Technology

NASA shows how flames appear and behave in microgravity


We know how flames behave on Earth, thanks to our use of fire for thousands of years. But how it would behave in microgravity in space remains a puzzle. Understanding its behavior in space is crucial for the safety of astronomers on future space missions. In space, reduced gravity creates flames that look different. Flames in microgravity tend to appear spherical. On Earth, however, gravity pulls cooler, denser air downward, and hot gases from the flame rise above it. This creates both the flame shape and the flickering effect.

Additionally, it is possible that a change in gravity will alter the way the fire spreads. Microgravity can even make it harder to extinguish. NASA has studied this behavior through its Advanced Combustion via Microgravity Experiments (ACME). Astronauts recently completed the project after lighting more than 1,500 fires on the International Space Station – in a specially designed safe chamber. But the agency is set to launch a mission on Saturday that will help scientists improve fire safety on lunar and Mars missions.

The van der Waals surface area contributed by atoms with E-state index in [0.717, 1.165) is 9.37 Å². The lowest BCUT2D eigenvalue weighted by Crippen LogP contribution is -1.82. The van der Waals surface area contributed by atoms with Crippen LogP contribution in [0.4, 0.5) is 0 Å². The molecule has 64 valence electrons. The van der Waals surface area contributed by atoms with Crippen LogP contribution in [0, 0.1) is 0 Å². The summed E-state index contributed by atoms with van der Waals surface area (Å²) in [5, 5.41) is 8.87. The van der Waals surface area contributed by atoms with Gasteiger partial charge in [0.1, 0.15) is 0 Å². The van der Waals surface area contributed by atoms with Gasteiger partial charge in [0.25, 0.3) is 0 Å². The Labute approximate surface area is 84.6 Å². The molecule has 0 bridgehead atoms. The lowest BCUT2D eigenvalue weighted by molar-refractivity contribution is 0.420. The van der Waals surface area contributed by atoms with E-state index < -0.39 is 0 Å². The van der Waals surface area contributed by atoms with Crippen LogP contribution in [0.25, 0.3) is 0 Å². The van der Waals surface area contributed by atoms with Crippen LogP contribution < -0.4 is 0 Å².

In a recent Instagram update, the agency shared an image of the flames appearing. “Learning how flames flicker in the space station’s unique microgravity environment helps scientists develop cleaner combustion engines on Earth and design safer spacecraft for our future journeys to the Moon and Mars,” said he said in the caption.

NASA said the photo above is a composite image using data from nine different tests from ACME’s Flame Design experiment. He also said a cargo ship, scheduled to launch at 12:39 p.m. EST (11:09 p.m. IST) on Saturday, will carry SoFIE, or Solid Fuel Ignition and Extinction, to the station, which will help scientists continue to study the behavior. flames. in microgravity.

Although the goal of SoFIE is to study fire safety measures in space, scientists hope to use data from the experiment to improve fire safety on Earth.




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remon

Passionate troublemaker. Amateur gamer. Lifelong alcohol specialist. Social media nerd. Thinker
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